“The story I am about to tell is as much a preservation of history as it is an entertaining recollection of just one of my experiences in New York City,” writes Jack Faragasso in the introduction to his new book, The Early Photographs of Bettie Page. Faragasso, who photographed Page at the beginning of his painting career, had studied at the Art Students League with Frank J. Reilly. Students in Reilly’s class were introduced to photography as a means of creating reference materials for paintings. They were taught to pose a model, light a subject, and develop and process prints that would provide enough information from which to produce a painting.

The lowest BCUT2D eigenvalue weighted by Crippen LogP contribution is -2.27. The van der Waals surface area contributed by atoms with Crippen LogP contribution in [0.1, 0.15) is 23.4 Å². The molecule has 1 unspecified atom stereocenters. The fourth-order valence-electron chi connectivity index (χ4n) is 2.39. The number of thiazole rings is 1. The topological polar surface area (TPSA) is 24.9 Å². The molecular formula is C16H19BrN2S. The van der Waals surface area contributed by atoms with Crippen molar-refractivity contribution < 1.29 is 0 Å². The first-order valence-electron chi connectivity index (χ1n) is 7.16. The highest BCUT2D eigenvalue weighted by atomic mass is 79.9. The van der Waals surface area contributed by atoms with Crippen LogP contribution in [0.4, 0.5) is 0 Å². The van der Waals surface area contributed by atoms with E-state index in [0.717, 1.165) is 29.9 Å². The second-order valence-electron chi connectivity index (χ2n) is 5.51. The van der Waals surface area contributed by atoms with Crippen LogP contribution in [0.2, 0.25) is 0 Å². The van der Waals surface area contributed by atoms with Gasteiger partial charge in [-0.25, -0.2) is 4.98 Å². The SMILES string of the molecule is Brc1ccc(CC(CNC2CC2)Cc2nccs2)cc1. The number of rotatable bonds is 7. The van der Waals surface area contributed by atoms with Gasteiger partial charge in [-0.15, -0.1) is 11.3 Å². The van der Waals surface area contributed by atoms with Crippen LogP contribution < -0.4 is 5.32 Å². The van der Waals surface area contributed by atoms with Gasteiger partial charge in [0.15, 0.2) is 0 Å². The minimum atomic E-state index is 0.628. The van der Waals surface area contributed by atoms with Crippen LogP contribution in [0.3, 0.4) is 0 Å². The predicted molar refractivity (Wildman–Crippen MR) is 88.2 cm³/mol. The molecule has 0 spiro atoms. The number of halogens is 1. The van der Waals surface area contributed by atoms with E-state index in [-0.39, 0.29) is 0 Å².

Faragasso’s book documents the events that led to the photo session, as well as the session itself, and includes dozens of photographs of Page, many of which have never been published before. Though Page had not yet risen to her status as a pin-up legend, by the time the photos were taken in 1951 she was a highly sought-after model in New York City, respected for her professionalism. As Faragasso recalls, “She was readily and constantly suggesting poses and ideas along with our own. She was completely at ease with her nudity and posing, none of us were the slightest bit conscious of that fact. We were only aware of her naturalness, and beautifully formed figure. After a few hours of taking various photographs with numerous poses and lighting, we finished our session. Each of us paid Bettie three dollars, amounting to a total of 9 dollars for her modeling for us.”
Though the photographs were not immediately developed into paintings, Faragasso did eventually develop a couple of them into paperback book covers. The new book is available for purchase from Binary Publications.
Photograph by Jack Faragasso
A detail from a painting of Faragasso’s based on a photograph of Bettie Page